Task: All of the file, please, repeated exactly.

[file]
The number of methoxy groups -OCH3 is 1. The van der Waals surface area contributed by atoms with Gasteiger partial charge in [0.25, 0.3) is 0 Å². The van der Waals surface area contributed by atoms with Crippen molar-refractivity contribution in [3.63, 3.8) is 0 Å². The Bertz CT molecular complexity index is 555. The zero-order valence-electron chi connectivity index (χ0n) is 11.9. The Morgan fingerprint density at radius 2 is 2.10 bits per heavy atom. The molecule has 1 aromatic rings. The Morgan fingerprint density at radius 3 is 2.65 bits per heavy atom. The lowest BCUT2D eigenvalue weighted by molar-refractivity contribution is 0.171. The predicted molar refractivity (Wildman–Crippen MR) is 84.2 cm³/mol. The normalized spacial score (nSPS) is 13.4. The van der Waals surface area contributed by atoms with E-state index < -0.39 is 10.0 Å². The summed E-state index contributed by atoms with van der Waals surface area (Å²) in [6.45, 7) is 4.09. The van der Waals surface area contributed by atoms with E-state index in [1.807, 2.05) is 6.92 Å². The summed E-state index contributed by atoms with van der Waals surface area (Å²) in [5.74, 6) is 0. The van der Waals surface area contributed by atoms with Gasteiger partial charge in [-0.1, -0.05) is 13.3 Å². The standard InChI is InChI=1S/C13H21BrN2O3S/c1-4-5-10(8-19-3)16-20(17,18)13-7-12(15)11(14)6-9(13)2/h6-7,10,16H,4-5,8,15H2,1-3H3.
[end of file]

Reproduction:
The number of methoxy groups -OCH3 is 1. The van der Waals surface area contributed by atoms with Gasteiger partial charge in [0.25, 0.3) is 0 Å². The van der Waals surface area contributed by atoms with Crippen molar-refractivity contribution in [3.63, 3.8) is 0 Å². The Bertz CT molecular complexity index is 555. The zero-order valence-electron chi connectivity index (χ0n) is 11.9. The Morgan fingerprint density at radius 2 is 2.10 bits per heavy atom. The molecule has 1 aromatic rings. The Morgan fingerprint density at radius 3 is 2.65 bits per heavy atom. The lowest BCUT2D eigenvalue weighted by molar-refractivity contribution is 0.171. The predicted molar refractivity (Wildman–Crippen MR) is 84.2 cm³/mol. The normalized spacial score (nSPS) is 13.4. The van der Waals surface area contributed by atoms with E-state index < -0.39 is 10.0 Å². The summed E-state index contributed by atoms with van der Waals surface area (Å²) in [6.45, 7) is 4.09. The van der Waals surface area contributed by atoms with E-state index in [1.807, 2.05) is 6.92 Å². The summed E-state index contributed by atoms with van der Waals surface area (Å²) in [5.74, 6) is 0. The van der Waals surface area contributed by atoms with Gasteiger partial charge in [-0.1, -0.05) is 13.3 Å². The standard InChI is InChI=1S/C13H21BrN2O3S/c1-4-5-10(8-19-3)16-20(17,18)13-7-12(15)11(14)6-9(13)2/h6-7,10,16H,4-5,8,15H2,1-3H3.